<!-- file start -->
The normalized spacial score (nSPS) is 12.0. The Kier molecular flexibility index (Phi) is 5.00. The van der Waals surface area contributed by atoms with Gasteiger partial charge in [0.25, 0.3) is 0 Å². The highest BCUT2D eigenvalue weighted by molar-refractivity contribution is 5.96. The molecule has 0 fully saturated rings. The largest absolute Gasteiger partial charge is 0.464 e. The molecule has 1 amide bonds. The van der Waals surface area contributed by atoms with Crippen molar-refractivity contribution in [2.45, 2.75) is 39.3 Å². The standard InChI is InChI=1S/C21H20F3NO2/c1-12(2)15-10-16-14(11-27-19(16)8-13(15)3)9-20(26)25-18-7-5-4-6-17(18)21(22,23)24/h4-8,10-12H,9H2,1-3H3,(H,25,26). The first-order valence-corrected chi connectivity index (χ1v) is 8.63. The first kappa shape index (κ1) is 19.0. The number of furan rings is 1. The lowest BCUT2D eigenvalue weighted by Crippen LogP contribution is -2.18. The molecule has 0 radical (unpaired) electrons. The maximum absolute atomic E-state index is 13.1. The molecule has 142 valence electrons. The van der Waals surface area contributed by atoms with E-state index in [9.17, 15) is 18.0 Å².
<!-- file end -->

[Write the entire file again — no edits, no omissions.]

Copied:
The normalized spacial score (nSPS) is 12.0. The Kier molecular flexibility index (Phi) is 5.00. The van der Waals surface area contributed by atoms with Gasteiger partial charge in [0.25, 0.3) is 0 Å². The highest BCUT2D eigenvalue weighted by molar-refractivity contribution is 5.96. The molecule has 0 fully saturated rings. The largest absolute Gasteiger partial charge is 0.464 e. The molecule has 1 amide bonds. The van der Waals surface area contributed by atoms with Crippen molar-refractivity contribution in [2.45, 2.75) is 39.3 Å². The standard InChI is InChI=1S/C21H20F3NO2/c1-12(2)15-10-16-14(11-27-19(16)8-13(15)3)9-20(26)25-18-7-5-4-6-17(18)21(22,23)24/h4-8,10-12H,9H2,1-3H3,(H,25,26). The first-order valence-corrected chi connectivity index (χ1v) is 8.63. The first kappa shape index (κ1) is 19.0. The number of furan rings is 1. The lowest BCUT2D eigenvalue weighted by Crippen LogP contribution is -2.18. The molecule has 0 radical (unpaired) electrons. The maximum absolute atomic E-state index is 13.1. The molecule has 142 valence electrons. The van der Waals surface area contributed by atoms with E-state index in [9.17, 15) is 18.0 Å².